Hearses arrived Friday afternoon at the FedEx facility as the coroner’s office was doing its work at the scene.
Police Chief Randal Taylor noted in a Friday midmorning news conference that a “significant” number of FedEx facility’s employees belong to the Sikh community.
The Sikh Coalition says that members of the community were among the wounded and killed. The coalition, which identifies itself as the largest Sikh civil rights organization in the United States, said in a statement that it expected authorities to “conduct a full investigation — including the possibility of bias as a factor.” The coalition’s executive director, Satjeet Kaur, noted in the statement that more than 8,000 Sikh Americans live in Indiana.
Gurinder Hohl, chief executive officer of the Immigrant Welcome Center in Indianapolis, is a Sikh immigrant. He noted in a statement that shootings in “the past few months have demonstrated that it’s the people of color, those who are poor, immigrants, and work in jobs that make them increasingly vulnerable to such tragic incidents.”
Neelay Bhatt, chair of the Welcome Center’s board, added in the statement, “My wife is a Sikh and I am struggling with how to explain this tragedy to our children.”
IMPD held a press conference in the early morning hours on Friday.
Witnesses recall what they saw
Jeremiah Miller had finished a shift at the FedEx facility and was preparing to work a second consecutive shift when he and a coworker, Timothy Boillat, heard gunfire, up to 10 shots.
“This made me stand up and actually look out the entrance door, and I saw a man with a submachine gun of some sort, an automatic rifle, and he was firing in the open,” Miller said about two hours after the shooting. “I immediately ducked down and got scared and my friend’s mother, she came in and told us to get inside the car.”
About an hour after the shooting, Miller and Boillat were telling other workers not to come to work for the next shift.
“I didn’t exactly see a person get shot but, after hearing the shooting, I did see a body on the floor behind a vehicle,” Boillat said early Friday morning. “Luckily, I was far enough away where he (the shooter) didn’t notice me or see me. So, thank God for that.”
Families agonized; FedEx workers can’t carry cellphones
The families’ agonizing waiting for word on their loved ones was exacerbated by the fact that most employees aren’t allowed to carry cellphones inside the FedEx building, making contact with them difficult.
“When you see notifications on your phone, but you’re not getting a text back from your kid and you’re not getting information and you still don’t know where they are … what are you supposed to do?” Mindy Carson said early Friday.
Later Friday morning, Carson said she had heard from her daughter Jessica, who works in the facility, and that she was OK.
FedEx said in a statement that cellphone access is limited to a small number of workers in the dock and package sorting areas to “support safety protocols and minimize potential distractions.”
Statements from families
“We are thankful for the outpouring of love and support for our family. We are also praying for the families of the other victims of this tragedy. As Samaria’s parents, we were blessed by the Lord to have such a fun-loving, caring daughter as the baby of our family. Being the baby, she looked up to her siblings Elijah, Levi, and Michaiah, who, along with her dog Jasper, will miss her immensely. Samaria was tenacious in everything she did, from playing basketball and soccer to being a lifeguard for Indy Parks. On the court or the soccer field, she had a tough game face, but that quickly turned to a smile outside of competition. Samaria loved people, especially those of advanced age. She always found time to invest in the older generation, whether it was by listening or serving. She spent many hours helping Memaw Sue, from mulching flower beds to setting up Christmas decorations. As an intelligent, straight A student, Samaria could have done anything she chose to put her mind to, and because she loved helping people, she dreamed of becoming a police officer. Although that dream has been cut short, we believe that right now she is rejoicing in heaven with her Savior. Philippians 1:6 says, ‘I am sure of this, that He who began a good work in you will bring it to completion…’ For Samaria, that work is completed and she is sitting with Jesus today. On this side of heaven we grieve, but not as those who have no hope, for we recognize Samaria’s life has only just begun.”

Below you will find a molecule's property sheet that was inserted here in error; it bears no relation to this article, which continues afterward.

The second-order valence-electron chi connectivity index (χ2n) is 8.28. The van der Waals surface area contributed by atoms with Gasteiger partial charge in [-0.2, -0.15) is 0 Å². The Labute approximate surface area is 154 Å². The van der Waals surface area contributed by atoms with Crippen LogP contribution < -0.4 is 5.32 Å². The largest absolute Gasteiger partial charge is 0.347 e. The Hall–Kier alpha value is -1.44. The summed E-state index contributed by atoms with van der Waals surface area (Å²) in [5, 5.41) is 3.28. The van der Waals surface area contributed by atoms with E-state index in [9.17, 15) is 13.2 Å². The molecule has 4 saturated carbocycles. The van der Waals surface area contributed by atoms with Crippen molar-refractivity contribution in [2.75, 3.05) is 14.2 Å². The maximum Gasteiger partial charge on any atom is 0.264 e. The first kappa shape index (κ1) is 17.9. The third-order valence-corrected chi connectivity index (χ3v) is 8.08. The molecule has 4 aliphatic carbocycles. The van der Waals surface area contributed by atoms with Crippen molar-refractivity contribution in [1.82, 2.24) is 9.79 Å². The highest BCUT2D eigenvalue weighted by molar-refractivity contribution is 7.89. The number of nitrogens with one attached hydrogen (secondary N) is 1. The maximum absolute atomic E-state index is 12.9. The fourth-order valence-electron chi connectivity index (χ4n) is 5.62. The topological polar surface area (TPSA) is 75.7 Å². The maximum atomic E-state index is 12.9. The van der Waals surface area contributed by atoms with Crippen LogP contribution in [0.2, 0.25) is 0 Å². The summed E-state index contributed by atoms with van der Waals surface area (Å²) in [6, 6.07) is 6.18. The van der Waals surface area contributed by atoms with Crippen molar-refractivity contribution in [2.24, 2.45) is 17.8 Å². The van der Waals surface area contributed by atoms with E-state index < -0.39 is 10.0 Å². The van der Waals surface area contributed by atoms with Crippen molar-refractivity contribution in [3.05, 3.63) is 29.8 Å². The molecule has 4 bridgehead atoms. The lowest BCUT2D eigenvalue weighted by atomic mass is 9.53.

Jeff and Tammi Blackwell, parents of Samaria Blackwell
Other facts to know
- After the shooting, IndyGo dispatched four buses to help take workers away from the facility.
- I-70 reopened shortly before 1 a.m. Friday after being closed for more than 90 minutes between I-465 and Ronald Reagan Parkway. However, Indiana State Police said AmeriPlex Parkway was closed south of I-70 for several more hours; also, the ramp from the interstate to AmeriPlex Parkway was closed for a longer time. Main thoroughfares in the area have reopened.
- Early Friday morning, people concerned about family members were told to go to the Holiday Inn Indianapolis Airport at 8555 Stansted Road, which is southeast of the FedEx facility. Hundreds of people were waiting in and around the Holiday Inn for information. A line had formed to a ballroom inside the hotel, where FedEx staffers were meeting with people to help them find workers. Chaplains, gathered by IMPD, also were comforting those waiting for news at the hotel. The American Red Cross was providing snacks and drinks.